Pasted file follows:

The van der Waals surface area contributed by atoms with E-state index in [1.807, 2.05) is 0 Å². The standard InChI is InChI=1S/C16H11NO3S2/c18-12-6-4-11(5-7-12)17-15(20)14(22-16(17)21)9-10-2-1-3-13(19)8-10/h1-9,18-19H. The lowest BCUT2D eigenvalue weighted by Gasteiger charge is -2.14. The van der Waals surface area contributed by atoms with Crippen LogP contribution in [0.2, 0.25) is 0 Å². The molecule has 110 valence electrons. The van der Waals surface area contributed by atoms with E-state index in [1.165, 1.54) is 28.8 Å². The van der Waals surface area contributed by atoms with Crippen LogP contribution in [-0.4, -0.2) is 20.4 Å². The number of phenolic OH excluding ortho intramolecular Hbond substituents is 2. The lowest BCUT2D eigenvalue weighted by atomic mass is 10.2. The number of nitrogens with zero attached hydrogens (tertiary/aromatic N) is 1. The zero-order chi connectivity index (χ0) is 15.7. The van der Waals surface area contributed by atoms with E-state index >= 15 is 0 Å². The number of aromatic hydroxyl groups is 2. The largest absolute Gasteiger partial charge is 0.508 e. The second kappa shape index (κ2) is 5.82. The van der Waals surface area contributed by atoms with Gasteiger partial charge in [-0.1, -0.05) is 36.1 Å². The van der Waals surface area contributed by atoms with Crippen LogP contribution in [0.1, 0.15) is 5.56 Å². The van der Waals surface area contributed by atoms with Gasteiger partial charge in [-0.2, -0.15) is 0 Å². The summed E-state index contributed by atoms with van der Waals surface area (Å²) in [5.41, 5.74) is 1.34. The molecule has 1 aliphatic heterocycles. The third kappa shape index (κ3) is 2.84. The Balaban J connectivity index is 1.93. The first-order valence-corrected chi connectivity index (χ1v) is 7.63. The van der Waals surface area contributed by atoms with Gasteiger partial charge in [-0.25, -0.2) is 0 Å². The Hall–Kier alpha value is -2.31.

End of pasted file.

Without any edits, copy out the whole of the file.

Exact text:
The van der Waals surface area contributed by atoms with E-state index in [1.807, 2.05) is 0 Å². The standard InChI is InChI=1S/C16H11NO3S2/c18-12-6-4-11(5-7-12)17-15(20)14(22-16(17)21)9-10-2-1-3-13(19)8-10/h1-9,18-19H. The lowest BCUT2D eigenvalue weighted by Gasteiger charge is -2.14. The van der Waals surface area contributed by atoms with Crippen LogP contribution in [0.2, 0.25) is 0 Å². The molecule has 110 valence electrons. The van der Waals surface area contributed by atoms with E-state index in [1.165, 1.54) is 28.8 Å². The van der Waals surface area contributed by atoms with Crippen LogP contribution in [-0.4, -0.2) is 20.4 Å². The number of phenolic OH excluding ortho intramolecular Hbond substituents is 2. The lowest BCUT2D eigenvalue weighted by atomic mass is 10.2. The number of nitrogens with zero attached hydrogens (tertiary/aromatic N) is 1. The zero-order chi connectivity index (χ0) is 15.7. The van der Waals surface area contributed by atoms with E-state index >= 15 is 0 Å². The number of aromatic hydroxyl groups is 2. The largest absolute Gasteiger partial charge is 0.508 e. The second kappa shape index (κ2) is 5.82. The van der Waals surface area contributed by atoms with Gasteiger partial charge in [-0.1, -0.05) is 36.1 Å². The van der Waals surface area contributed by atoms with Crippen LogP contribution in [0.1, 0.15) is 5.56 Å². The van der Waals surface area contributed by atoms with Gasteiger partial charge in [-0.2, -0.15) is 0 Å². The summed E-state index contributed by atoms with van der Waals surface area (Å²) in [5.41, 5.74) is 1.34. The molecule has 1 aliphatic heterocycles. The third kappa shape index (κ3) is 2.84. The Balaban J connectivity index is 1.93. The first-order valence-corrected chi connectivity index (χ1v) is 7.63. The van der Waals surface area contributed by atoms with Gasteiger partial charge in [-0.25, -0.2) is 0 Å². The Hall–Kier alpha value is -2.31.